While the hysteria associated with the swine flu epidemic seems to have temporarily subsided, confirmed cases of the new novel H1N1 virus continue to be reported.
On Wednesday, May 20, the Indiana State Department of Health reported a total of 105 cases, up from 70 cases one week before.
In light of the continued spread of the virus, and the continued absence of a vaccine, Indiana State Health Commissioner Judy Monroe, M.D., is encouraging counties to host town hall meetings this summer to help residents prepare for the possibility of an influenza (flu) pandemic this coming fall, when many expect the number of H1N1 cases to increase exponentially as part of the "regular" cold and flu season.
"Given the current heightened awareness about influenza and the uncertainty about what we can expect from the flu season this fall, it is an ideal time to get the public engaged in pandemic influenza planning," Monroe said. "To be a prepared society, every one of us needs to actively participate."
According to the Indiana Department of Health, the state has been engaged in pandemic influenza preparedness planning since March 23, 2006, when the Indiana State Department of Health and the Indiana Department of Homeland Security co-hosted "Indiana Prepares: Pandemic Influenza State Summit" at Purdue University and in follow-up pandemic influenza summits held by individual health departments throughout the state. By 2007, most of Indiana's 94 local health departments were ready.
Monroe is asking these local agencies and counties to once again become involved in pandemic influenza planning by hosting local town hall meetings so Indiana communities can review and update their pandemic influenza plans. She says local health departments would most likely take the lead in hosting these events, but the goal would be for representatives from public safety and emergency management, business, schools, hospitals, the faith community and the public attend the town hall meetings to revisit those plans.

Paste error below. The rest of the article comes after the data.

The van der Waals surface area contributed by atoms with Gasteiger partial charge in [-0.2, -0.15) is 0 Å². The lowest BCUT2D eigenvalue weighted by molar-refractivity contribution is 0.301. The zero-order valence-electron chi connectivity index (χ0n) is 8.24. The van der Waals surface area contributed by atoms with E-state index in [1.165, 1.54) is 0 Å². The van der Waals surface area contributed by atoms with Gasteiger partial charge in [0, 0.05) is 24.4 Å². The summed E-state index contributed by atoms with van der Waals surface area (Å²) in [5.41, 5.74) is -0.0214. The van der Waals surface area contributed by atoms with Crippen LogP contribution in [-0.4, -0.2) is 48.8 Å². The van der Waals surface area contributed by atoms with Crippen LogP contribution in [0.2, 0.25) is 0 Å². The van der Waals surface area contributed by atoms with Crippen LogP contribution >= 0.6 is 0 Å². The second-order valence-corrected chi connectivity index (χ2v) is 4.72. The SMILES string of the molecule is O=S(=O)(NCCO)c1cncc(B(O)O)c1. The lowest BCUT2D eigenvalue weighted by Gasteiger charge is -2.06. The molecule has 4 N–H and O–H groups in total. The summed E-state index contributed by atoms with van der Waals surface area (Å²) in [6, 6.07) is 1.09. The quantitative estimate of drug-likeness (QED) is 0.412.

"The key to effective public health practice is to have continuous quality improvement," Monroe said. "I am proud of how Indiana responded to the current H1N1 flu outbreak and applaud the outstanding work of our local, state and federal partners. However, we also have an incredible teachable moment as a result of the current outbreak. If we don't seize this moment, we will lose an opportunity to improve upon what I think are good plans."
Joe Wainscott, executive director of the Indiana Department of Homeland Security, said, "Thankfully, the effects of the H1N1 virus have not been as severe as they could have been. We need to continue planning for all types of emergencies - including potential return of the virus in the fall and spring and summer severe weather. A preparedness plan is important for all types of emergencies. "
The first case of H1N1 was confirmed in Indiana on April 28, 2009. Only four of the 96 confirmed cases have required hospitalization and no deaths related to the virus have been reported in Indiana.
Half of the state's swine flu cases are in Marion County (53) and the majority of those diagnosed are between the ages of 5-25 (70). Seventeen children under the age of 5 have contracted the virus, and there are no reports of individuals over 65 with the virus.
For more information on pandemic influenza, visit the Indiana State Department of Health's Web site at www.statehealth.in.gov and click on "Pandemic Influenza Home." For more information about how to prepare for a pandemic or other emergency, go to www.in.gov/dhs.